Sometimes, sport writes the best story tales. Or where else could be the set-up comparable to selling fridges in Alaska be as successful as Julia Dujmovits biography?
Born and raised in Sulz in the Austrian state of Burgenland, no one would have thought that her hometown situated on 228 metres above sea level would bring out an Olympic Snowboard Champion.
But when her three brothers and Julia got snowboards for Christmas back in 1995, her path was paved. “I want to become a professional snowboarder”, she said at the age of eight. Ever heard about Grisu the little Dragon who wanted to become a firefighter? Well, it's a similar story.
But what may sound like some childish phantasy was a dream many of Julia's friends shared back in the days. And as all of their parents did support their kids dreams, the whole gang jumped in an old Opel bus and hit the slopes 'nearby'.
If you need another comparison take Cool Runnings: eight kids from the lowlands and their goal of becoming professional winter sport athletes.
But a few years later, one date will change her live. It's November, 11, 2000. The snowboard clique has been driving 431 kilometres from Sulz to Kaprun for a glacier training session. The snow conditions are good, everybody of Team Burgenland is ready to hit the slopes.
While waiting for the train to go up, Julia and her brother Georg are having a discussion of wether using the gondola instead of queueing up. After a few words have shared, Julia gives up and follows her brother. It was a decision which simply saved her life.
When both get out at top of the mountains, the notice fire smoke coming out of the tunnel tube. 155 people are dead including all of her friends from Burgenland's snowboard squad. Only Julia and Georg survived.
“I went through everything everybody has to got through who lost beloved ones at a catastrophe – there was shock, anger, pain and despair. I cried a lot but I couldn't talk about my feelings. I didn't want to snowboard anymore,” Dujmovits recalls the worst time she had to go through being only 13 years old.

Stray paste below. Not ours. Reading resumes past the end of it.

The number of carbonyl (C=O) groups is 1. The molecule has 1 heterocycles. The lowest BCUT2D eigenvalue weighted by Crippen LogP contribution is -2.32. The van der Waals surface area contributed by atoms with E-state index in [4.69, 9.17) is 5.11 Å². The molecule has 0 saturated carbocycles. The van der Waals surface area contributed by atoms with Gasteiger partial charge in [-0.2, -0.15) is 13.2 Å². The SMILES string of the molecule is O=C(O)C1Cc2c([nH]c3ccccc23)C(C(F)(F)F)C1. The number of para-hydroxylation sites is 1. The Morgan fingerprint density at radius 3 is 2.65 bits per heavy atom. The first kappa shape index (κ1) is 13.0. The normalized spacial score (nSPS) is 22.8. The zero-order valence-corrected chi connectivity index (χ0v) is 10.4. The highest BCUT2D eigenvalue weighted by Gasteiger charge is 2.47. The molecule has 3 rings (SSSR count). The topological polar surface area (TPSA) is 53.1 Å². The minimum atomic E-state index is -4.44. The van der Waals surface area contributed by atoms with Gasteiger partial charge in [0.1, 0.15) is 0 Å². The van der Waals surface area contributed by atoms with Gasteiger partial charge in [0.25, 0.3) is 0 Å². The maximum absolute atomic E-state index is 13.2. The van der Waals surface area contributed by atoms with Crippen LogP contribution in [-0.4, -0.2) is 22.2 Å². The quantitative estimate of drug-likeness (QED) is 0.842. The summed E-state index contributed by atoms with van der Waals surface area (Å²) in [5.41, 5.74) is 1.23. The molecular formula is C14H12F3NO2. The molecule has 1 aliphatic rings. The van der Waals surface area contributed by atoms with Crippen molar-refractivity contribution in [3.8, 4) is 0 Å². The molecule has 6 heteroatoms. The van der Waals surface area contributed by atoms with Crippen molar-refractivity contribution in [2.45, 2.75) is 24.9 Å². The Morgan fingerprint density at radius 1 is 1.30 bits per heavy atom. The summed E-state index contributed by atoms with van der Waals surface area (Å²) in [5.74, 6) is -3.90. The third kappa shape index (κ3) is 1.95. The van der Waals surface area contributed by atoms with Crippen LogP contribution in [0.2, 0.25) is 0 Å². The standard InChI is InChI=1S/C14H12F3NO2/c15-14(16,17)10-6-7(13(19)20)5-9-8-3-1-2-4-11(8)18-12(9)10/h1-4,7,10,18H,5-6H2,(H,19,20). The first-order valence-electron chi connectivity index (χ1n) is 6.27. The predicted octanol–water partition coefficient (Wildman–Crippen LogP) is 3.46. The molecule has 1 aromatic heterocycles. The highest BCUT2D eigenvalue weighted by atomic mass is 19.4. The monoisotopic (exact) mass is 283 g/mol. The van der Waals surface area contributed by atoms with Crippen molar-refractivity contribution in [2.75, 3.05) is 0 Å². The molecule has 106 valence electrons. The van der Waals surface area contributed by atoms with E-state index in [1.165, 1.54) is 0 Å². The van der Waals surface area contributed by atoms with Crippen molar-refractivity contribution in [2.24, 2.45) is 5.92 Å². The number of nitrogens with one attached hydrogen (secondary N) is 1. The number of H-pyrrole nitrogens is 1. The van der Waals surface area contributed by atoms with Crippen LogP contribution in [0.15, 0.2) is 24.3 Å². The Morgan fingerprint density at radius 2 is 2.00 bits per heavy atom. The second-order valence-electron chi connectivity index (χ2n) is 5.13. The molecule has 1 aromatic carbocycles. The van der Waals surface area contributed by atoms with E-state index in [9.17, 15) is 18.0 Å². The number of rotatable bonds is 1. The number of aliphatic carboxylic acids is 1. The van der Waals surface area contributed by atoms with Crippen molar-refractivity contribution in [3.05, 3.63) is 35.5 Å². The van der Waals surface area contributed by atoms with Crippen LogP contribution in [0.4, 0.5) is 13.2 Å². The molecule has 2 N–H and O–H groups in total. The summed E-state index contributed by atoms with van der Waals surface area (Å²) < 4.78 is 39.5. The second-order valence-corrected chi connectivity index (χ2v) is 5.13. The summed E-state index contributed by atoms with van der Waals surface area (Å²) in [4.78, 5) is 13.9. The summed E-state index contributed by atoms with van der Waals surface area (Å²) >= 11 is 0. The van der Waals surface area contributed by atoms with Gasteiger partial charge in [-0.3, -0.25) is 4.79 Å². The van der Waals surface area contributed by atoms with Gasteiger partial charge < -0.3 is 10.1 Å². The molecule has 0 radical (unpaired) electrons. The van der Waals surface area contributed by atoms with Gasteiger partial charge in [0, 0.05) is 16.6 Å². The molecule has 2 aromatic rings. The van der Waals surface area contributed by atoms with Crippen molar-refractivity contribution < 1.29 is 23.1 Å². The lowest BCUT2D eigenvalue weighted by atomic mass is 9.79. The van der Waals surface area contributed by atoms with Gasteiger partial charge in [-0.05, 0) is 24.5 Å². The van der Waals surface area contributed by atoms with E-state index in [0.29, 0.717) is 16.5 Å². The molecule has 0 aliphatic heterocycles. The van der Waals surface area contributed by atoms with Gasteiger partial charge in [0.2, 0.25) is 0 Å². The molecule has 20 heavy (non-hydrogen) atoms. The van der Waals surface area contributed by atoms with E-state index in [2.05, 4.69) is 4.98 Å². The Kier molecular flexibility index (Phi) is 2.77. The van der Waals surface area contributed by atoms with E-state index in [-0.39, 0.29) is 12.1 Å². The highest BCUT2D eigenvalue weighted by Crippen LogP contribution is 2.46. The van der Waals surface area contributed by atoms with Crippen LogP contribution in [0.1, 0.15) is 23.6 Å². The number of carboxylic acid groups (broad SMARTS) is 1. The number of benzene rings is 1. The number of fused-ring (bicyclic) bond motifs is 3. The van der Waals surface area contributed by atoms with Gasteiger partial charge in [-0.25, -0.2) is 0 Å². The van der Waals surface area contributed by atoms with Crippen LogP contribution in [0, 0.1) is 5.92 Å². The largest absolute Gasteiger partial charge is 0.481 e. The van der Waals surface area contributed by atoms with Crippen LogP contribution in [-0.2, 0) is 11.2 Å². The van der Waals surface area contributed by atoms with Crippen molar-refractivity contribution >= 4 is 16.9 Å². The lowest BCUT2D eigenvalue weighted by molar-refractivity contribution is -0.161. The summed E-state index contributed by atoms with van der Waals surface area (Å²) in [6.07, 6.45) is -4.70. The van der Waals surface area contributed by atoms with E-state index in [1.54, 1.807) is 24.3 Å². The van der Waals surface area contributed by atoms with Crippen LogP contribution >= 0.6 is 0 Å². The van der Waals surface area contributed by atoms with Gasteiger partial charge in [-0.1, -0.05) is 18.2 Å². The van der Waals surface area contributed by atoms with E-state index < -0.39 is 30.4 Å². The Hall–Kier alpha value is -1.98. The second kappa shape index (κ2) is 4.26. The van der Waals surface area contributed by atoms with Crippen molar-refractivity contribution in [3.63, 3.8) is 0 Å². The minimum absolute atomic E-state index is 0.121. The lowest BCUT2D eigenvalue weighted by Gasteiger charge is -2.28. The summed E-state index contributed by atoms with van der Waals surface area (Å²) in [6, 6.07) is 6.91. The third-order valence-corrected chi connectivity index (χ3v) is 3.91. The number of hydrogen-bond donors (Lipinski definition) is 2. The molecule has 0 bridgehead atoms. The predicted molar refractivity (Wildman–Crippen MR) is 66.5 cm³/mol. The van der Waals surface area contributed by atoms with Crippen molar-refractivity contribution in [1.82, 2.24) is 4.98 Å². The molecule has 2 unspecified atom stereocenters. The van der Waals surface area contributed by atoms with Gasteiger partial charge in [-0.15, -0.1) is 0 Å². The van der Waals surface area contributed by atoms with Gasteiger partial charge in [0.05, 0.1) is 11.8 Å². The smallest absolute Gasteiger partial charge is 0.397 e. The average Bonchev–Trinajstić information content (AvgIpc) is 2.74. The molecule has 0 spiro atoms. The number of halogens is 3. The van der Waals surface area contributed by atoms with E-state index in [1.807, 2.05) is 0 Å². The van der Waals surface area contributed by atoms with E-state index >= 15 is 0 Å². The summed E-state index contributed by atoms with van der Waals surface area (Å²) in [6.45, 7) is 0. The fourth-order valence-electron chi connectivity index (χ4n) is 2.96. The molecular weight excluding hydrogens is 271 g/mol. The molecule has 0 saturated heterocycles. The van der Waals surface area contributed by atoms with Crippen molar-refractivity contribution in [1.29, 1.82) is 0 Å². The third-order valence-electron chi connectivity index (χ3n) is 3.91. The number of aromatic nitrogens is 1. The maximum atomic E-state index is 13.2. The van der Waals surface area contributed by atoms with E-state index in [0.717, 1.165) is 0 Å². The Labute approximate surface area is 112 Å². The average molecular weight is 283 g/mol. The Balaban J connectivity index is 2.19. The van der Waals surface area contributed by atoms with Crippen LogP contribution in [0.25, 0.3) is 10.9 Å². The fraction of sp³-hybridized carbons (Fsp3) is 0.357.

But with time being a great healer, the exceptional talent straps back in weeks later. “I had the feeling that I owed it my friends.”
With weeks, months and years passing by and thanks to the love for her sport, Julia gains back high spirits and becomes successful. She competes in her first Europa Cup in 2003, weeks later, she celebrates her debut on the World Cup tour. In 2006 she wins Junior World Championships Bronze in Korea twice (PGS and SBX) before she has to face some hard times again.
Various injuries (ankle fracture, torn ACL two times, broken collarbone) sideline her from action. It's a long list of set-backs and a lot of fighting to come back every time. “At some point I noticed that I had to change. Otherwise the sport would have broken me.”
When she missed the 2010 Olympics in Vancouver due to an injury, Dujmovits starts with Yoga, finds fortitude and transforms her painful experiences into positive energy. “If it doesn't challenge you it doesn't change you” becomes her motto. That said, she takes high risks, starts her individual season preparations and discovers Maui as her personal spot to train for the winter.
Silver at the 2013 World Championships in Stoneham prove her right but the major event in Canada isn't the end of her road.
In February 2014, being a odds-on favourite for an Olympic medal, the vegetarian overcomes the shock of missing the PGS finals by winning the first ever PSL Gold in history. It's the first Snowboard Gold for her home country, the first for Burgenland in general.
With a vita like hers, there is still a lot to come.